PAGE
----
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Tesla Model S an interesting study of the relationship between consumer warnings and design defects,

In our last post, we began looking at Tesla Motors’ push to equip its vehicles with automatic driving technology. As we noted, though, even as the company is pushing the technology, it is facing the prospect of product liability litigation over accidents involving its Model S Autopilot feature.

Product liability litigation, generally speaking, can involve several types of legal theories. These include negligence, strict liability, breach of warranty, and violation of state commercial statutes. Several common claims brought in product liability litigation are that the product design was defective, that the product was manufactured defectively, and that the manufacturer failed to provide adequate safety warnings to consumers. In the case of Tesla, one of the potential issues that could arise is the relationship between a company’s duty to design products that are free of defect and its duty to warn consumers of the dangers associated with ordinary use of the product. 

Although Tesla did provide warnings to consumers about the need to monitor the vehicle even when the Autopilot feature is engaged, providing warnings may not be enough to correct problems inherent in a vehicle’s design, especially when the design feature in question was misleadingly marketed. It is interesting to note that the California Department of Motor Vehicles has issued a draft regulation which orders the company to stop using the terms “self-driving,” “automated,” and “auto-pilot” in its advertising, unless its vehicles are able to operate without any driver supervision.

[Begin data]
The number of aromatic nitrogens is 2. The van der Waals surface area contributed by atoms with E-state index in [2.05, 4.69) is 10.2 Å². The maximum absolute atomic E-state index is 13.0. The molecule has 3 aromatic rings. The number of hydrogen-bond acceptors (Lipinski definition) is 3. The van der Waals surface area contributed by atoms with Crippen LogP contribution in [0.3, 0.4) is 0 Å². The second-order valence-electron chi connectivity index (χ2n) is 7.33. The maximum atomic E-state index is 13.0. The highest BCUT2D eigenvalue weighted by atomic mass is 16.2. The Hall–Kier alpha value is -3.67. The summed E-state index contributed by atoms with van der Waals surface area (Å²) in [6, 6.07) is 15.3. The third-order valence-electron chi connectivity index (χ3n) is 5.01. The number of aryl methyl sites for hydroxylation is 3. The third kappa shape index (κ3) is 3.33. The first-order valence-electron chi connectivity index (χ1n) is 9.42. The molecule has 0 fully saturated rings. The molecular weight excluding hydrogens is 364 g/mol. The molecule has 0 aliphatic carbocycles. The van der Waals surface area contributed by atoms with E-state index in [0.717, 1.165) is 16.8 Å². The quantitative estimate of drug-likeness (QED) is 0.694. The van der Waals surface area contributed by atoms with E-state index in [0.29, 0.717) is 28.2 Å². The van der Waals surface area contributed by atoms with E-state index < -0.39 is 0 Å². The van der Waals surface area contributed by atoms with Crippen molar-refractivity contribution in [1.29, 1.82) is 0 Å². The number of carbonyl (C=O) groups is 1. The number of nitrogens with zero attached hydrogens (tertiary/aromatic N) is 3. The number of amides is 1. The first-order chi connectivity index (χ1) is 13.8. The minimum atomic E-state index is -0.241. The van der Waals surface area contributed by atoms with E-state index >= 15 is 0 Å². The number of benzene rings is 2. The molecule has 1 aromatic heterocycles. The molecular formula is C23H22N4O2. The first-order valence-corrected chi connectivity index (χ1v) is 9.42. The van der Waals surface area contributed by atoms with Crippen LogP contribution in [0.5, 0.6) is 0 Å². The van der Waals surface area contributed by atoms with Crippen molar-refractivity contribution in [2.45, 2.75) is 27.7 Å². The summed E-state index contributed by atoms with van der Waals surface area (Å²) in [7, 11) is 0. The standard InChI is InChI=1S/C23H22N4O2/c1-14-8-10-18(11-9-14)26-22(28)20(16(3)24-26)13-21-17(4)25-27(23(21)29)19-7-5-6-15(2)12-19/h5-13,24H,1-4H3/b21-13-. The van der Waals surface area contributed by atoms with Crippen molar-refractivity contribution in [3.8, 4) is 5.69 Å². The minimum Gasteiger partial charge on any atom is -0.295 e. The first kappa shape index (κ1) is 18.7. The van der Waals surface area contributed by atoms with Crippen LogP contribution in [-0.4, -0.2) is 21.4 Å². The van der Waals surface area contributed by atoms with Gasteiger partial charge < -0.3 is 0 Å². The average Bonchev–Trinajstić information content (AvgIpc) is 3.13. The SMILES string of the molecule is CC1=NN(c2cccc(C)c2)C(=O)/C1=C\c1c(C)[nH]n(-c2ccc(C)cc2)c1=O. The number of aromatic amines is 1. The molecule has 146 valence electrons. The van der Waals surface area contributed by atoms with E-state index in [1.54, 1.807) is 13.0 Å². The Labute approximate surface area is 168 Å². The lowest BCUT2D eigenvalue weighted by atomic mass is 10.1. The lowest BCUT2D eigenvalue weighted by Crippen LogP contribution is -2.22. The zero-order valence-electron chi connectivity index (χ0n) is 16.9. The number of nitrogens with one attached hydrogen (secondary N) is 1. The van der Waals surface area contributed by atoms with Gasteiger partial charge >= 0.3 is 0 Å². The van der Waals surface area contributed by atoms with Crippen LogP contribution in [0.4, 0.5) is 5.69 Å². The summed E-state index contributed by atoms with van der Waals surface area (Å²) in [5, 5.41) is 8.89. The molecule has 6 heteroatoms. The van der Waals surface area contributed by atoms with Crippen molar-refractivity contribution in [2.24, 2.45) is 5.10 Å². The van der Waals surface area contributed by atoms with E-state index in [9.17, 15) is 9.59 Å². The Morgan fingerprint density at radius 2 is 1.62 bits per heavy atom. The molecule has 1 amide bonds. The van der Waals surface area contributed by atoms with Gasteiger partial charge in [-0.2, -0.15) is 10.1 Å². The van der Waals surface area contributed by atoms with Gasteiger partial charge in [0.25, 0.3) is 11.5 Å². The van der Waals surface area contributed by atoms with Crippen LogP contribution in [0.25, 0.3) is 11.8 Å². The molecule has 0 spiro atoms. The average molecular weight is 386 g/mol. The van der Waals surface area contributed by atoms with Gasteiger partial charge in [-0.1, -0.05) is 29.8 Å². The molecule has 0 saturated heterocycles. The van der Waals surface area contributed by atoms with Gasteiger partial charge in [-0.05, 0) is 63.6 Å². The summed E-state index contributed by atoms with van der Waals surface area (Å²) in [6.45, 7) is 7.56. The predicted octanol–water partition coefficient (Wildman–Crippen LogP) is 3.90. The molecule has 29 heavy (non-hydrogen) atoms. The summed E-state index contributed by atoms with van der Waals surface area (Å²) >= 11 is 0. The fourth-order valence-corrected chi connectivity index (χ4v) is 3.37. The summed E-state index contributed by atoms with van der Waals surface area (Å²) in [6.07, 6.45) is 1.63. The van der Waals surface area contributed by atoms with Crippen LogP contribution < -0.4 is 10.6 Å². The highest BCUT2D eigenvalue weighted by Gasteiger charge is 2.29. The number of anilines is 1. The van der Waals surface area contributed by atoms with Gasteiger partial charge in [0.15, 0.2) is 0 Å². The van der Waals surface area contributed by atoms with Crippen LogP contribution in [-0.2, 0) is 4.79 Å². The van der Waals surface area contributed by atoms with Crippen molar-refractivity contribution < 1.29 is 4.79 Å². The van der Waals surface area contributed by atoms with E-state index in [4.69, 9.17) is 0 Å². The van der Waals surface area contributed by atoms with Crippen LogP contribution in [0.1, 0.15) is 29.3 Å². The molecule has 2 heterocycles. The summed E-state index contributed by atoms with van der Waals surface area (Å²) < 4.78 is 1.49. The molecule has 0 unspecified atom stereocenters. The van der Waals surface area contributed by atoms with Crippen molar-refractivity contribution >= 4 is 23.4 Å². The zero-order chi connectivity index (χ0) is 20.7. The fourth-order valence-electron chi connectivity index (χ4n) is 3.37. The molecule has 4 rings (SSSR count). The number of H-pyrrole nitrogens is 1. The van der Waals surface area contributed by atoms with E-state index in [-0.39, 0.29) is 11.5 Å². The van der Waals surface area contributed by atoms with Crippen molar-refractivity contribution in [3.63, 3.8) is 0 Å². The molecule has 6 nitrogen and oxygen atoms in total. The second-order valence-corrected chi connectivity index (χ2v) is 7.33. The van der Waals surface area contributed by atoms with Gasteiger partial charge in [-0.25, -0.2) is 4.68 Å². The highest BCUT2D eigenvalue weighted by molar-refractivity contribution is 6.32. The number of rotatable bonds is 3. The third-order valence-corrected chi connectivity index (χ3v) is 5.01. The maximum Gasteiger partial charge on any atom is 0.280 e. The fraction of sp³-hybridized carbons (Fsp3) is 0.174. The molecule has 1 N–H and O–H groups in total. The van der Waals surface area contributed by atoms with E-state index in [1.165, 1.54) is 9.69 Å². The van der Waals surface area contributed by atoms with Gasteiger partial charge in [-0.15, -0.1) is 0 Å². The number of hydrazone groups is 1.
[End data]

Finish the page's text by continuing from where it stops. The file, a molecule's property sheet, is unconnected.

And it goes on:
In the Florida accident, it could be argued that there was a defect in the design of the software, which does nothing to ensure drivers remain alert. It could also be argued that the cameras or sensors were defectively designed, since they failed to detect objects a motorist would reasonably assume they should be able to detect. The success of any product liability case depends, to an extent, on the legal theory the plaintiff is pursuing. It remains to be seen which legal theories, if any, will be successful against Tesla in the Autopilot cases, or whether the manufacturer will be able to shift blame back onto motorists.

In any product liability case, working with an experienced attorney is essential to ensure one has the best possible chance to hold a manufacturer accountable for putting a substandard product out on the market.

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